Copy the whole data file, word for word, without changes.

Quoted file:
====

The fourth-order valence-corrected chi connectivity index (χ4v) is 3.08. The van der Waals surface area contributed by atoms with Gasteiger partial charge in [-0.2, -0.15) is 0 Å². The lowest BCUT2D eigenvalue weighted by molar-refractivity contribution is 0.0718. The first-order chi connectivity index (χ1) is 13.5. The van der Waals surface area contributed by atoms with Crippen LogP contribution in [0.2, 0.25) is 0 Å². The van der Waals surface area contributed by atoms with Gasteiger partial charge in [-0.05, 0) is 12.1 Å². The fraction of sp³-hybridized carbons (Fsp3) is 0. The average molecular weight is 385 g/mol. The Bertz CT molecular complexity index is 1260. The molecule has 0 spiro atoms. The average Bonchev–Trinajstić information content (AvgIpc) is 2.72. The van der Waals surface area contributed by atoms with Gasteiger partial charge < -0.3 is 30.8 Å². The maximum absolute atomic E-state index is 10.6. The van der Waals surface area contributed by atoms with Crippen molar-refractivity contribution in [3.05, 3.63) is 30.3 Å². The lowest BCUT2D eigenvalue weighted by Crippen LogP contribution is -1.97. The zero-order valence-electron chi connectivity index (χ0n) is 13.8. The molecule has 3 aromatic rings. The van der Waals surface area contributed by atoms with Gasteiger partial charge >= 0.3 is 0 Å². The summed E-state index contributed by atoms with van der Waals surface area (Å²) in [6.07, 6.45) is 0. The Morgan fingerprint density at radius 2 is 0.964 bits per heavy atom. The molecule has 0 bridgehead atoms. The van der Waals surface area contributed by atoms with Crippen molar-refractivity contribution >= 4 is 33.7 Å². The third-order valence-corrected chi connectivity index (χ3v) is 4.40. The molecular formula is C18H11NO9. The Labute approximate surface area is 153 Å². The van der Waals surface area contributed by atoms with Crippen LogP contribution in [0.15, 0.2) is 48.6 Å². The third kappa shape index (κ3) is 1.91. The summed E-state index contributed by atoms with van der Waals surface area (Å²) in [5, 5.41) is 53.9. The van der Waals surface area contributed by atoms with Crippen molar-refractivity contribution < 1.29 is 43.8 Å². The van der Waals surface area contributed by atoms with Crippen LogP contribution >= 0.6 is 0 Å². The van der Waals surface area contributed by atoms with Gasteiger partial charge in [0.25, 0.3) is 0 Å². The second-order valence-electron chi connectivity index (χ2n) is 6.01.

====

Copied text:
The fourth-order valence-corrected chi connectivity index (χ4v) is 3.08. The van der Waals surface area contributed by atoms with Gasteiger partial charge in [-0.2, -0.15) is 0 Å². The lowest BCUT2D eigenvalue weighted by molar-refractivity contribution is 0.0718. The first-order chi connectivity index (χ1) is 13.5. The van der Waals surface area contributed by atoms with Crippen LogP contribution in [0.2, 0.25) is 0 Å². The van der Waals surface area contributed by atoms with Gasteiger partial charge in [-0.05, 0) is 12.1 Å². The fraction of sp³-hybridized carbons (Fsp3) is 0. The average molecular weight is 385 g/mol. The Bertz CT molecular complexity index is 1260. The molecule has 0 spiro atoms. The average Bonchev–Trinajstić information content (AvgIpc) is 2.72. The van der Waals surface area contributed by atoms with Gasteiger partial charge < -0.3 is 30.8 Å². The maximum absolute atomic E-state index is 10.6. The van der Waals surface area contributed by atoms with Crippen molar-refractivity contribution in [3.05, 3.63) is 30.3 Å². The lowest BCUT2D eigenvalue weighted by Crippen LogP contribution is -1.97. The zero-order valence-electron chi connectivity index (χ0n) is 13.8. The molecule has 3 aromatic rings. The van der Waals surface area contributed by atoms with Gasteiger partial charge >= 0.3 is 0 Å². The summed E-state index contributed by atoms with van der Waals surface area (Å²) in [6.07, 6.45) is 0. The Morgan fingerprint density at radius 2 is 0.964 bits per heavy atom. The molecule has 0 bridgehead atoms. The van der Waals surface area contributed by atoms with Crippen molar-refractivity contribution >= 4 is 33.7 Å². The third-order valence-corrected chi connectivity index (χ3v) is 4.40. The molecular formula is C18H11NO9. The Labute approximate surface area is 153 Å². The van der Waals surface area contributed by atoms with Crippen LogP contribution in [0.15, 0.2) is 48.6 Å². The third kappa shape index (κ3) is 1.91. The summed E-state index contributed by atoms with van der Waals surface area (Å²) in [5, 5.41) is 53.9. The van der Waals surface area contributed by atoms with Crippen molar-refractivity contribution < 1.29 is 43.8 Å². The van der Waals surface area contributed by atoms with Crippen LogP contribution >= 0.6 is 0 Å². The van der Waals surface area contributed by atoms with Gasteiger partial charge in [0.25, 0.3) is 0 Å². The second-order valence-electron chi connectivity index (χ2n) is 6.01.